Japanese Lost Color in Epoxy!
As time passed extensive research has been done pertaining to the exact colors applied to the Japanese Aircraft at the time of the Pearl Harbor attack and after. Significant evidence has been found in the form of actual aircraft parts which were acquired from crashed Japanese aircraft after the Pearl Harbor attack or as souvenirs during the war. These pieces, well preserved from the affects of salt, sun and heat, have revealed that another color was widely used on the aircraft of the Japanese naval air force.
So extensive has this research been that is now strongly believed that the Grey tones which were previously identified as the top side colors of many aircraft were likely to have been oxidized examples of what is now known as "Bamboo". This color which was originally applied as a gloss quickly faded and oxidized.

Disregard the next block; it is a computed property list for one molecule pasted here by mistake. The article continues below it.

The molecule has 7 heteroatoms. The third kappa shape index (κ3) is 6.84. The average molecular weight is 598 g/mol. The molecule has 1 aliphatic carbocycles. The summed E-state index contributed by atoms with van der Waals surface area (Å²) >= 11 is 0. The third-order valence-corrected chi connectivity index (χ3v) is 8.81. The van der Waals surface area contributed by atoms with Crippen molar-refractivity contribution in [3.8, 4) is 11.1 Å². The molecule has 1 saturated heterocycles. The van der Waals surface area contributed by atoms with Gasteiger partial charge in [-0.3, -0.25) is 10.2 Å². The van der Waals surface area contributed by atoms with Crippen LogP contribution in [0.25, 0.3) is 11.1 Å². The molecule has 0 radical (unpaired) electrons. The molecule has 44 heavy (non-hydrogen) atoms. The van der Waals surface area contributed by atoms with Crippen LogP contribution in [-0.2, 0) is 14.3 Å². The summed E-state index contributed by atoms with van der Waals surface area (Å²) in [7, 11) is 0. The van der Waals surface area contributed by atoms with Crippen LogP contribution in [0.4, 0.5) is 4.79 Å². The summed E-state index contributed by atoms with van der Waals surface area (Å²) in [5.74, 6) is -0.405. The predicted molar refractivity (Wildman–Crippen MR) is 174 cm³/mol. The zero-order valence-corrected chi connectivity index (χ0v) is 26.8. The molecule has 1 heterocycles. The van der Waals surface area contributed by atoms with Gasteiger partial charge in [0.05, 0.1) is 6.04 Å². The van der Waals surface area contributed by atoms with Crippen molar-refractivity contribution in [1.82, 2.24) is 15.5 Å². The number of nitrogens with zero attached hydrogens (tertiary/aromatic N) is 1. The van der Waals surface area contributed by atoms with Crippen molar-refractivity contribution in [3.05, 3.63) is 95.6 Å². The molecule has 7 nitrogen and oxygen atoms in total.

Documentation of the existence of "Bamboo" can be found in the Japanese Naval and Army aircraft color and markings books produced by Ian K. Banker and Donald W. Thorpe respectively. Additionally, actual inspection of well preserved aircraft parts done by James F. Lansdale at the US National archives confirms the existance of the color. Most recently, an actual inspection of a "Zero" on display at Kermit Weeks "Fantasy of Flight" mesuem in Florida by the producer of the M&M Models - Military Aircraft Color Guide revealed small samples of the original color he U.S. National Archives confirms the existance of the color remaining on approximately 5% of the aircraft. Safe from the elements, this color was matched and reproduced for this book.
The above information has been discussed and confirmed as factual by Dave Platt A.M.A. previous scale board chairman.